FFF~Week #30

Ancestor: My maternal 2nd-great-grandfather (John E. Doyle)

Facts:

  1. Born circa 1847 in Cincinnati, Ohio, to Christopher Doyle and Catherine Hanlon.
  2. Have not found a marriage record for John and Kate Fitzgerald in Cincinnati.  However, I did find one in Jeffersonville, Clark, Indiana (across the Ohio River from Louisville, Kentucky).  The date given is June 1870; there is no return.  Of note, their first son, William, was born in July 1870. johndoyle1
  3. I have found John in a number of Cincinnati directories (you can search those online).  He worked as an engineer until the turn of the century when he and his sons opened a dance hall!  It was called Doyle’s Dance Academy.
  4. John died in February 1916, almost one month after his wife Kate died.
  5. John and Kate had 7 children: William, Mary, Edward, Bernard, Julia Gentle, Harry, and Hazel.  I have not found anything else on Mary except her name on the census, and Harry and Hazel died young.

Shout-out to New St. Joseph Cemetery in Cincinnati, Ohio: If you don’t know about this and think you might have ancestors buried here, do a search! That is correct; the burials at New St. Joe are online. This database has been a huge resource for me with my Cincy ancestors. Neat thing about it? Once you find your ancestor, you can search just by their plot and see who else is buried along with them.  For example, John Doyle’s plot is Section 8, Lot 34, Part W, Range 16.  I searched using those 4 values only and found the following people: Catherine (his wife) and sons William, Edward, and Bernard.  The cemetery has added what details they know, including date of death, date of birth, age, parents, etc.  I did a search for John’s father Christopher who died in 1865 and found that he was buried in the Old St. Joseph Cemetery, along with: Hazel Doyle, Margaret Maloney, and Edward Moloney.  I wondered where Christopher’s wife had been buried; I knew she survived a good 20 years after he passed.  I found her in the north part of the plot whereas Christopher, et al., were in the south part.  A word of warning, though, if you go to visit the actual cemeteries: There is no access to Old St. Joe, but you can see it from the street.  The New St. Joe Cemetery is HUGE. I finally found John, his wife, and sons; there is only one marker, a ground marker, that says “Catherine.”  The office will give you a map of the grounds and point you in the general direction if you have the plot identified from beforehand searching.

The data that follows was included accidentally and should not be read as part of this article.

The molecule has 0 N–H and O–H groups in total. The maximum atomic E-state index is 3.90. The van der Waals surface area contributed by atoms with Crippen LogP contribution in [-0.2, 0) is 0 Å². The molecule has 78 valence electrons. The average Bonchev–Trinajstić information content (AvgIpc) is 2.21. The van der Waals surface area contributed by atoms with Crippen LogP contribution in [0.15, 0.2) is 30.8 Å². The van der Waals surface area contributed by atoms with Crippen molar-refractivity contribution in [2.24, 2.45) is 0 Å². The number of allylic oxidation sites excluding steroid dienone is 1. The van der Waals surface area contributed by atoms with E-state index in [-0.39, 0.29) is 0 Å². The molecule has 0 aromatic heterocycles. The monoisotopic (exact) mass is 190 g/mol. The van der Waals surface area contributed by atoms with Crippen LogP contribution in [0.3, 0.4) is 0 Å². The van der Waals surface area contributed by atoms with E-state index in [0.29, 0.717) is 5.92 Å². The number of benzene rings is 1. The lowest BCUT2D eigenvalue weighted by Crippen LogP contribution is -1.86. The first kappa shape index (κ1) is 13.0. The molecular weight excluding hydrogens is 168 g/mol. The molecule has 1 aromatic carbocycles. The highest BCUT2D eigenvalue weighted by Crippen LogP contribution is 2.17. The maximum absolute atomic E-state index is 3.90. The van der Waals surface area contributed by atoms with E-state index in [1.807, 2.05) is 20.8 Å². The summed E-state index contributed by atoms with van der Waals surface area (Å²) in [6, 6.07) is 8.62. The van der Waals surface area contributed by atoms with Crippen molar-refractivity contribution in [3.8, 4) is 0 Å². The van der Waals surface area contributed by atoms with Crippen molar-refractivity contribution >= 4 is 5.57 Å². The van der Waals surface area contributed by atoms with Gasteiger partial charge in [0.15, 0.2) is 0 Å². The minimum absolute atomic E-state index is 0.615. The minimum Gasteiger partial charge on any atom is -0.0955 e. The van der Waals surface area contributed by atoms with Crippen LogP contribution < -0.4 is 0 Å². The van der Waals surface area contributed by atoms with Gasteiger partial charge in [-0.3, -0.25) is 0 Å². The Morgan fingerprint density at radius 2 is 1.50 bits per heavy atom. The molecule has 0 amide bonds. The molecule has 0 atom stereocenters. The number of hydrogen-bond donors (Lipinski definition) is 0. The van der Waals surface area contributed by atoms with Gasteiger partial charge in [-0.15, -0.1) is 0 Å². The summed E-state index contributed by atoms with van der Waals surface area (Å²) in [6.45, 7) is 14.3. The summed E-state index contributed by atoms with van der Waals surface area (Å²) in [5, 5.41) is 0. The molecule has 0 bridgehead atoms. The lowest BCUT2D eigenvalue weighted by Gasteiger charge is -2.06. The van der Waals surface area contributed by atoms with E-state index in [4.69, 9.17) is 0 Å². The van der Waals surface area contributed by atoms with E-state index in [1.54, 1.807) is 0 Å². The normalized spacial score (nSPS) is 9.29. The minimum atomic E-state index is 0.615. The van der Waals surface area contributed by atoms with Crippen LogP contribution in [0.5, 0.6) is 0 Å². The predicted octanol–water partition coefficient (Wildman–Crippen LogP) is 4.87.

ETA: As it turns out, I do have John’s birth date, 14 July 1846.  And his death certificate:

record-image (2)

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